-463. Entrance Lodges
Fig. 225, is a lodge in the old Engisth manner, designed by . B. Lamb, Esq., and executed at Chequers, in Buckingham-shire, the seat of Sir Robert Frankland Russell, Bart The watts are composed of st...
-467. The View From The Drawing-Room Window
Having entered the house, and been shown into the drawing-room, the greatest impression made on the stranger ought to be by the view which he sees from its windows. This should be the most striking an...
-468. The Lawn
As circumstances which seldom fail of producing beauty in the view, we may mention extreme smoothness and high polish in the lawn, the branches of the trees and shrubs being allowed to recline on the ...
-469. The Connexion Of The House With The Grounds
It is allowed by all authors who have written on landscape-gardening, since the days of Uvedale Price, that the want of artistical connexion between the house and the grounds is the most glaring defec...
-The Connexion Of The House With The Grounds. Part 2
470. Grettos and Moss-houses are very agreeable additions to pleasure-ground scenery in a large place; but they require to be managed with skill to produce a good effect. When it is practicable a ...
-The Connexion Of The House With The Grounds. Part 3
The following is the method in which the work is performed. The first thing necessary, before commencing operations, is to have an even close-boarded surface to work upon; and upon this ground draw wh...
-The Connexion Of The House With The Grounds. Part 4
472. Rustic Work may often be introduced with very good effect in park scenery. A rustic gate and railing (see fig. 255), may be used to form a boundary between the park and the pleasure-grounds; and ...
-The Connexion Of The House With The Grounds. Part 5
475. Fountains, as matters of taste, like every other object by which the fancy is called into exercise, admit of a great variety of designs. Our guide in the choice of these must he principally the ...
-The Connexion Of The House With The Grounds. Part 6
477. In some cases a number of flower-gardens, etc, are thrown together, as in the pleasure-grounds at Bagshot Park, as shown in fig, 278.; the pleasure-grounds are entered by a close rustic gate at ...
-The Connexion Of The House With The Grounds. Part 7
There are small grates placed in the walks, over the main drains, which take away all the surface water, and render the walks quite dry and firm to walk upon in wet weather or after a shower of rain. ...
-The Connexion Of The House With The Grounds. Part 8
479. Ornaments to flower-garderu. The features above enumerated may be considered as the essential materials, or component parts, of a flower-garden; and to them may be superadded various ornaments, ...
-Design XXX. Plan And Description Of Wimbledon House, Surrey, Ike Property Of Mrs. Marryatt. 484. General Observations
This estate, which once belonged to the celebrated Bond Hopkins, Esq., and was laid out for him about the middle of the last century, consists of about 100 acres of table-land, slightly varied on the ...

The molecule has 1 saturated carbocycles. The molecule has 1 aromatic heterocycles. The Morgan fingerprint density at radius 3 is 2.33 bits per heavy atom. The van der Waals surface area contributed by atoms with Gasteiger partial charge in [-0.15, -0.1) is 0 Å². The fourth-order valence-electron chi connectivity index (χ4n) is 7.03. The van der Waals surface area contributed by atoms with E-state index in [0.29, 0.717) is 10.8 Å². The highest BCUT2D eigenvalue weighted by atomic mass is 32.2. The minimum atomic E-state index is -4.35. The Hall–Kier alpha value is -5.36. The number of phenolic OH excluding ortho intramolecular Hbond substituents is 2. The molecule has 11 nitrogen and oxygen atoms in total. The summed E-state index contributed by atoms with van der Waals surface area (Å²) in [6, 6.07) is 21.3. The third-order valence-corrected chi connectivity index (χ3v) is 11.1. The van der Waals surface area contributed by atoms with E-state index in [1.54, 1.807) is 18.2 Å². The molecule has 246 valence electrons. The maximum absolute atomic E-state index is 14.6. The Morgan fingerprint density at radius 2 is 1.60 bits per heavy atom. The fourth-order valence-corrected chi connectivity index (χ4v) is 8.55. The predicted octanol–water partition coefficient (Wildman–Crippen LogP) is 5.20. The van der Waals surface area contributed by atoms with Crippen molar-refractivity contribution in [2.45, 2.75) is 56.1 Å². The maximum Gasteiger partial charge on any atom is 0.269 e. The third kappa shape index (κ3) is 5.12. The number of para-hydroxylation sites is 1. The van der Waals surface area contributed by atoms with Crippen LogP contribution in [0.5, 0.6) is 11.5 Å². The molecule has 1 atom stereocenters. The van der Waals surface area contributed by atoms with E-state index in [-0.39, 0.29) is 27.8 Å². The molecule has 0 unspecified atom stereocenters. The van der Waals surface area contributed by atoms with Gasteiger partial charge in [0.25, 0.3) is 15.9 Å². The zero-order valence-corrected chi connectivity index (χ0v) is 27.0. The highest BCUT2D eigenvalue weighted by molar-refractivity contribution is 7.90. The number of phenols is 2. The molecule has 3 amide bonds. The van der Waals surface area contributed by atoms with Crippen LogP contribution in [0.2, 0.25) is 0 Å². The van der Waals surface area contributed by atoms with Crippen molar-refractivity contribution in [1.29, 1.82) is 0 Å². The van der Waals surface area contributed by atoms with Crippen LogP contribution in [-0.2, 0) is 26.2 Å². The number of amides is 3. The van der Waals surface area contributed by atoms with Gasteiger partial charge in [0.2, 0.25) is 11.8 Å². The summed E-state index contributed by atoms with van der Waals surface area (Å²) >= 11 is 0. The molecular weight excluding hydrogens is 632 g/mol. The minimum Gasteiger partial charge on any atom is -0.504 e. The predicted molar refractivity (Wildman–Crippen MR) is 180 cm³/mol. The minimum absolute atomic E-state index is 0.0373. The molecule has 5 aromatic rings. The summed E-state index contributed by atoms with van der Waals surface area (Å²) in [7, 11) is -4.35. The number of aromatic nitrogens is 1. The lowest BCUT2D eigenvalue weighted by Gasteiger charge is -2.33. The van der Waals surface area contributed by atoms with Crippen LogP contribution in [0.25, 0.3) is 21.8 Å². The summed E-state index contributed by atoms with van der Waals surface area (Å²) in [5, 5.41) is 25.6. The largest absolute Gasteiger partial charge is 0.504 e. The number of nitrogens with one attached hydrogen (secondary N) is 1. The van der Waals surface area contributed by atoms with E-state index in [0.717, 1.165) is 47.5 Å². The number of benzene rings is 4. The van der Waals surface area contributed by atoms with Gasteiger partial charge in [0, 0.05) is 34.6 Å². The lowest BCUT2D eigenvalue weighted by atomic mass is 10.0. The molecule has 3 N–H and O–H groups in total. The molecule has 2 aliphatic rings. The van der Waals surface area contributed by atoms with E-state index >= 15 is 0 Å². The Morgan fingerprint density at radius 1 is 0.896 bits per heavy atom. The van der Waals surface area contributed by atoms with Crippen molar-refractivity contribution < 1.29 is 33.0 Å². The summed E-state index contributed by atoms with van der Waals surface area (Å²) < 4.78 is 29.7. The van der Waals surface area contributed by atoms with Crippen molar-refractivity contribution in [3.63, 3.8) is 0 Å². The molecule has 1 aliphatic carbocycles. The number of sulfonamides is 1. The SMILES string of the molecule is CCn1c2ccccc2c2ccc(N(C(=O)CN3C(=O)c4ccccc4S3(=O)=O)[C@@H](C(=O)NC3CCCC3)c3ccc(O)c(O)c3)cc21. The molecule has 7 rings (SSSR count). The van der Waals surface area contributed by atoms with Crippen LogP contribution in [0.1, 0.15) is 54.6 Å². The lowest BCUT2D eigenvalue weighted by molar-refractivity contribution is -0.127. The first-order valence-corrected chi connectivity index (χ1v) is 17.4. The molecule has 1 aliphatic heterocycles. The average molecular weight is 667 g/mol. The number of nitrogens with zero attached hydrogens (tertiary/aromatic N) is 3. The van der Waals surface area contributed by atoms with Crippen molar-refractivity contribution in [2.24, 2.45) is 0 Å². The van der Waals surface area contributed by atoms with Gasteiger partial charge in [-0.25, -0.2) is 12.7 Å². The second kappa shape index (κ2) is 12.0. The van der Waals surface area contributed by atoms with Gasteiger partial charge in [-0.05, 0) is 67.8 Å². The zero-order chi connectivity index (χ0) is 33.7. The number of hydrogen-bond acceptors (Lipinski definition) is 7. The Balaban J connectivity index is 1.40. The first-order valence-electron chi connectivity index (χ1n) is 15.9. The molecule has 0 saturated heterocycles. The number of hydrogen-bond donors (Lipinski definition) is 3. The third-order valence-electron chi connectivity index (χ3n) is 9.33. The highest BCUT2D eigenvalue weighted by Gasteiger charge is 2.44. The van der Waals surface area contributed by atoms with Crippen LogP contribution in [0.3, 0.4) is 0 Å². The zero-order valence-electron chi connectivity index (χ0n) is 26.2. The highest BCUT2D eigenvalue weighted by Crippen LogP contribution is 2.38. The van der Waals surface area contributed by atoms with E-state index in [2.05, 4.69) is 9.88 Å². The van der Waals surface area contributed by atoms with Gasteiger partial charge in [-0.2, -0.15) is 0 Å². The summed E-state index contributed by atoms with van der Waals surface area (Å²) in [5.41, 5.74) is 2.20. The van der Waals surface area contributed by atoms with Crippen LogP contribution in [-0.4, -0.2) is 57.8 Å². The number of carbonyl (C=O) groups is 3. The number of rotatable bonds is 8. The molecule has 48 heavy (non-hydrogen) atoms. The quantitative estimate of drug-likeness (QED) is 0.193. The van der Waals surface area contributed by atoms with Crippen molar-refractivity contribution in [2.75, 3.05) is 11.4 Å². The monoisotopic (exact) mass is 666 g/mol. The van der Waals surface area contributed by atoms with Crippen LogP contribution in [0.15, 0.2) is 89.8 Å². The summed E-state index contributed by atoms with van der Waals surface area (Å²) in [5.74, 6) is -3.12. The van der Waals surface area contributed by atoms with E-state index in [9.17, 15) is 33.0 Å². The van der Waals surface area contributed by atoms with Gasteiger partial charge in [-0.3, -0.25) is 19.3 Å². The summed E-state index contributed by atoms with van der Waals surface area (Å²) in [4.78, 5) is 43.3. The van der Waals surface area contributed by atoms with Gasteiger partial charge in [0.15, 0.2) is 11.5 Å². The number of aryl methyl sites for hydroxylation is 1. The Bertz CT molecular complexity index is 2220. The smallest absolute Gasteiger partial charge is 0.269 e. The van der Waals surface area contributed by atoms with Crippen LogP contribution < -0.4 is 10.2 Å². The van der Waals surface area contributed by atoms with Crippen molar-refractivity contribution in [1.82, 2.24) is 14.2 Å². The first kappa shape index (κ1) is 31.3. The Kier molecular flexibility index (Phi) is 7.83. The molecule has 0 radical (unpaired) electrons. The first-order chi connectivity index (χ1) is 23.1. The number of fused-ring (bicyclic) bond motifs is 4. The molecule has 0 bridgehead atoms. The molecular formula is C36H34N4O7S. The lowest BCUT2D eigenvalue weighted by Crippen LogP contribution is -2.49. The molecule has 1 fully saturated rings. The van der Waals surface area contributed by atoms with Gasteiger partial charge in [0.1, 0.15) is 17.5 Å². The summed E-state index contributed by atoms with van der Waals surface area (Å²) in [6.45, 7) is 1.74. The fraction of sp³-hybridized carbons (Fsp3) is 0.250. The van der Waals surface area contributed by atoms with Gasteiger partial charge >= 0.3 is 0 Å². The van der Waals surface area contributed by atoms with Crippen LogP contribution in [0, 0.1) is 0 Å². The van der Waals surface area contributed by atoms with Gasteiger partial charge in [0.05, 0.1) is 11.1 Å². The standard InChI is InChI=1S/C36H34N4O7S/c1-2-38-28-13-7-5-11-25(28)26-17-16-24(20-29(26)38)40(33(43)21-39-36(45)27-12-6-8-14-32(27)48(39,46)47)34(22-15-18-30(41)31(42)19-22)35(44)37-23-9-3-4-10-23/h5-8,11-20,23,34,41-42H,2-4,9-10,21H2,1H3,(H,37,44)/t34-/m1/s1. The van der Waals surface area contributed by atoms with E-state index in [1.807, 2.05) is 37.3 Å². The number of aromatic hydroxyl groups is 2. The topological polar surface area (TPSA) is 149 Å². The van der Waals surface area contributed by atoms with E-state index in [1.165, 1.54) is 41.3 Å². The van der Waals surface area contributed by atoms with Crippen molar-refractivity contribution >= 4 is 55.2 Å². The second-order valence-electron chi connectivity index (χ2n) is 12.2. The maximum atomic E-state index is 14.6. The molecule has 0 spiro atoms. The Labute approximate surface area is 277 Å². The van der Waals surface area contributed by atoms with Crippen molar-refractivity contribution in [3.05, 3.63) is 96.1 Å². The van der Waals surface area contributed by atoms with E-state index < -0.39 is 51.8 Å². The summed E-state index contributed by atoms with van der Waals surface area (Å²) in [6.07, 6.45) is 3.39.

-Plan And Description Of Wimbledon House, Surrey. Part 2
Pieces of water of this kind are frequently of such a length as not to be seen all at once, but in succession; and as, from the irregularity of their width, they can never, when so seen, be mistaken f...
-Plan And Description Of Wimbledon House, Surrey. Part 3
Fig. 304. is a section and view, looking to the southwest, and showing the front of the house. It will be observed from the lines indicating walks, that there is one which makes the entire circuit of ...
-490. General Appearance Of The Grounds
In order to convey an idea of the general effect of the park and garden scenery of Wimbledon House, and to afford some relief to the reader after the fatigue of perusing so many details, we shall brie...
-491. - Wire Fence
As the park abounds with hares and rabbits, it is necessary to inclose the flower-garden on the sides next it, and the mill paddock, with a wire fence, hare-proof; and this fence is so artfully concea...
-Design XXXI. A Villa, Of From 50 To 100 Acres In The Geometrical Style. 494. General Observations
We have given this design, to show how the ancient style of laying out grounds can be adapted to modern uses. We have repeatedly observed that we are not among those who consider the ancient, or archi...
-495. Adaptation Of The Geometrical Style To Modem Residences
Since then the geometrical style is chiefly adapted for an unenclosed or wild country, and for public parks or gardens, on what grounds, it may be asked, is it recommended for suburban residences? Our...
-496. Ground Plan, Etc
Passing along the turnpike-road (a a in fig.314.) indication is given of a gentleman's seat by the triple row of trees within the boundary wall. Arrived at the point b, we there find an open iron gate...
-Design XXXII. Kenwood, The Seat Of The Earl Of Mansfield, At Hamp-Stead. 499. General Observations
This is, beyond all question, the finest country residence in the suburbs of London, in point of natural beauty of the ground and wood, and in point also of the main features of art. The park may be s...
-502. When Flower-Beds May Be Introduced On The Lawn Front, And When They Are Better Omitted
There are some places where the scenery, as viewed from the lawn front of the house, has little or no natural expression or character, and cannot be made to have any by the proprietor, either in conse...